I used to write a blog called #KillingCorporateDecks. At the time, I was working at Oracle and a big part of my job was giving presentations – oftentimes introducing customers to the latest Oracle technologies and explaining how to use them.
These weren’t your typical, run-of-the-mill corporate slideshows overloaded with bullet points copied and pasted from the speaker notes. I threw myself into my presentations, designing custom slides and talk tracks for every last one. The way I saw it, getting people into the room was only half the battle. Just because someone shows up doesn’t mean they will actually pay attention. You have to work for it. You have to earn it.
I also just really enjoyed the creative process. These presentations gave me an opportunity to quench my thirst as an artist and bring creativity into an otherwise highly-technical role. I focused heavily on the design elements and visual storytelling to capture people’s attention and keep them engaged. I broke the mold and turned technical slides into artwork.
The best part is how much people loved it. In some respects, the art of the presentation became my calling card.
Before long, colleagues started asking if I could teach them how to do it. So, I launched a training program at Oracle to help people reset their thinking about corporate decks and discover new ways to build and present them. (I’m pleased to say the program still lives on to this very day.) As part of that effort, I created KillingCorporateDecks.com – first, as a place to save and share the various training materials I was developing at the time; and then later, as a creative outlet for exploring a wider range of ideas and observations about business, technology, and leadership.
I kept up with the blog for an entire year, writing regularly and attracting a sizeable audience – and then everything changed.
First, I left Oracle and co-founded Incorta. All of a sudden, my priorities shifted. I love writing – it helps me process my thoughts and often sparks new ones – but wow it can take a lot of time. As a co-founder of a new startup, I no longer had the luxury. Fast forward one year and my universe shifted once again when my wife and I fostered a sibling set of three children under the age of three. With that, my time – which was already scarce – became extremely precious and my blog went on hiatus.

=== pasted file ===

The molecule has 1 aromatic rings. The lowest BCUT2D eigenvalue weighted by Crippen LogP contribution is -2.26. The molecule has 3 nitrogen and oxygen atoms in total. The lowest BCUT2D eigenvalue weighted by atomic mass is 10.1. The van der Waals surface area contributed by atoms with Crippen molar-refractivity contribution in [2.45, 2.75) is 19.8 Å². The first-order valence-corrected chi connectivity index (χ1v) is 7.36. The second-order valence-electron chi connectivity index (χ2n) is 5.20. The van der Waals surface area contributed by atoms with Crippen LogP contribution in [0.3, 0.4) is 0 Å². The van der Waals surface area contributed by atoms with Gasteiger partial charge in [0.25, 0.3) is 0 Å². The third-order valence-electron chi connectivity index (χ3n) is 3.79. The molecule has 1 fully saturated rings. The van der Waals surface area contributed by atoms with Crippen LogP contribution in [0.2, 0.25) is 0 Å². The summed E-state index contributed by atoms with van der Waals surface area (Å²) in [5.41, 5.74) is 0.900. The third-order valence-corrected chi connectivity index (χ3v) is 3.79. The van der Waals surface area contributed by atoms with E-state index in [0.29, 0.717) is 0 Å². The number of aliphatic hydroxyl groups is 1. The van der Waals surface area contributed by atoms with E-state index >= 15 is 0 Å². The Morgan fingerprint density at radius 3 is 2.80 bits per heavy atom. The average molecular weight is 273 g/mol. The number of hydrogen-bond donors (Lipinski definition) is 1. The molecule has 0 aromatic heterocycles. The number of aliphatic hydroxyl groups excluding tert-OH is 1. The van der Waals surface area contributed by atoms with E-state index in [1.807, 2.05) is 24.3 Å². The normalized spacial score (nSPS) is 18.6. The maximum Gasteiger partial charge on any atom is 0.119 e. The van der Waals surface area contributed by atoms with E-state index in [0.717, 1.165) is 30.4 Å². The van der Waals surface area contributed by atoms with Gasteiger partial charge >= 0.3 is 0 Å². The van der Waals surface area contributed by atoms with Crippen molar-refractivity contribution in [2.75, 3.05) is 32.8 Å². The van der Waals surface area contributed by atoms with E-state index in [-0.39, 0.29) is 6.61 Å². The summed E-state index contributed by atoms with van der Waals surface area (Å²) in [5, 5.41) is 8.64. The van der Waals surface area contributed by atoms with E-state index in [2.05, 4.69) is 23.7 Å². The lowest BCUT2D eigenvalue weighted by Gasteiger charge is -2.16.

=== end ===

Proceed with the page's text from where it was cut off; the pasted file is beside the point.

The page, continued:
Top Left Photograph: June 19, 2014 – Incorta co-founders at our first unofficial office, the Bay Club. (From left to right: Klaus Fabian, Matthew Halliday, Hichem Sellami, Osama Elkady.)
Now, nearly seven years later, the time has come to bring it back! My kids are becoming more independent by the day and Incorta is now supported by a team of 300+ smart, capable, and driven individuals. I’ve reached a point where I can finally take the time that’s needed to share some of the insights, observations, and life lessons that I’ve picked up over the past several years. I’m a big believer in the idea that you cannot get the full enjoyment out of an experience until you share it, and so this is something I need to do for myself as much as anyone else.
Incorta is official in it’s 7th year now, so we are no longer in diapers. 1st grade here we come!